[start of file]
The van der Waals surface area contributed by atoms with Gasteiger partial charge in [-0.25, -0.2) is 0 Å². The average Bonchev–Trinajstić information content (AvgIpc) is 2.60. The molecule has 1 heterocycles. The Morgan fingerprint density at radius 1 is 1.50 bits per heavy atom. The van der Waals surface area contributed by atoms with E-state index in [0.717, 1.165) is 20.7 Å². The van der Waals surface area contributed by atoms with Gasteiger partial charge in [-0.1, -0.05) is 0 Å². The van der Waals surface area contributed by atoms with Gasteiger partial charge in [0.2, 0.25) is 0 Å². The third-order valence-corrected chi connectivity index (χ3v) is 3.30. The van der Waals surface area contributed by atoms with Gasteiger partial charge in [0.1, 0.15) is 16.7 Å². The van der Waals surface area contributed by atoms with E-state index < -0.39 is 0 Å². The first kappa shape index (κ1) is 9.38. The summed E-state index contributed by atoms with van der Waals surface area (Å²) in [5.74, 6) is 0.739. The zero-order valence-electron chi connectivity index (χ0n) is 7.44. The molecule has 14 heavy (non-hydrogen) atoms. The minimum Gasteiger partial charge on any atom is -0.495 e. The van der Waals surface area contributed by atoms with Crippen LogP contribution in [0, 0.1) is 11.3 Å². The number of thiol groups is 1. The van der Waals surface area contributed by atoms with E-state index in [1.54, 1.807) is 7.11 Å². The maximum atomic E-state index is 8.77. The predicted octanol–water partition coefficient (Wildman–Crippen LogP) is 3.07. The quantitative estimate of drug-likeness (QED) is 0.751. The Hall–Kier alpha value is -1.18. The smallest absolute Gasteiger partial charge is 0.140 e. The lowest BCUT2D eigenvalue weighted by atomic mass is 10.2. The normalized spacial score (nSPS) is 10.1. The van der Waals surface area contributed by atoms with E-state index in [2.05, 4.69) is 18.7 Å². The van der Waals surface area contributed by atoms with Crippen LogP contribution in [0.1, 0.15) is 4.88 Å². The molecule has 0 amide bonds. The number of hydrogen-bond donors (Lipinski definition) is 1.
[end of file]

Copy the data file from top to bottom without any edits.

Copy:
The van der Waals surface area contributed by atoms with Gasteiger partial charge in [-0.25, -0.2) is 0 Å². The average Bonchev–Trinajstić information content (AvgIpc) is 2.60. The molecule has 1 heterocycles. The Morgan fingerprint density at radius 1 is 1.50 bits per heavy atom. The van der Waals surface area contributed by atoms with E-state index in [0.717, 1.165) is 20.7 Å². The van der Waals surface area contributed by atoms with Gasteiger partial charge in [-0.1, -0.05) is 0 Å². The van der Waals surface area contributed by atoms with Gasteiger partial charge in [0.2, 0.25) is 0 Å². The third-order valence-corrected chi connectivity index (χ3v) is 3.30. The van der Waals surface area contributed by atoms with Gasteiger partial charge in [0.1, 0.15) is 16.7 Å². The van der Waals surface area contributed by atoms with E-state index < -0.39 is 0 Å². The first kappa shape index (κ1) is 9.38. The summed E-state index contributed by atoms with van der Waals surface area (Å²) in [5.74, 6) is 0.739. The zero-order valence-electron chi connectivity index (χ0n) is 7.44. The molecule has 14 heavy (non-hydrogen) atoms. The minimum Gasteiger partial charge on any atom is -0.495 e. The van der Waals surface area contributed by atoms with Crippen LogP contribution in [0, 0.1) is 11.3 Å². The number of thiol groups is 1. The van der Waals surface area contributed by atoms with E-state index in [1.54, 1.807) is 7.11 Å². The maximum atomic E-state index is 8.77. The predicted octanol–water partition coefficient (Wildman–Crippen LogP) is 3.07. The quantitative estimate of drug-likeness (QED) is 0.751. The Hall–Kier alpha value is -1.18. The smallest absolute Gasteiger partial charge is 0.140 e. The lowest BCUT2D eigenvalue weighted by atomic mass is 10.2. The normalized spacial score (nSPS) is 10.1. The van der Waals surface area contributed by atoms with E-state index in [2.05, 4.69) is 18.7 Å². The van der Waals surface area contributed by atoms with Crippen LogP contribution in [0.1, 0.15) is 4.88 Å². The molecule has 0 amide bonds. The number of hydrogen-bond donors (Lipinski definition) is 1.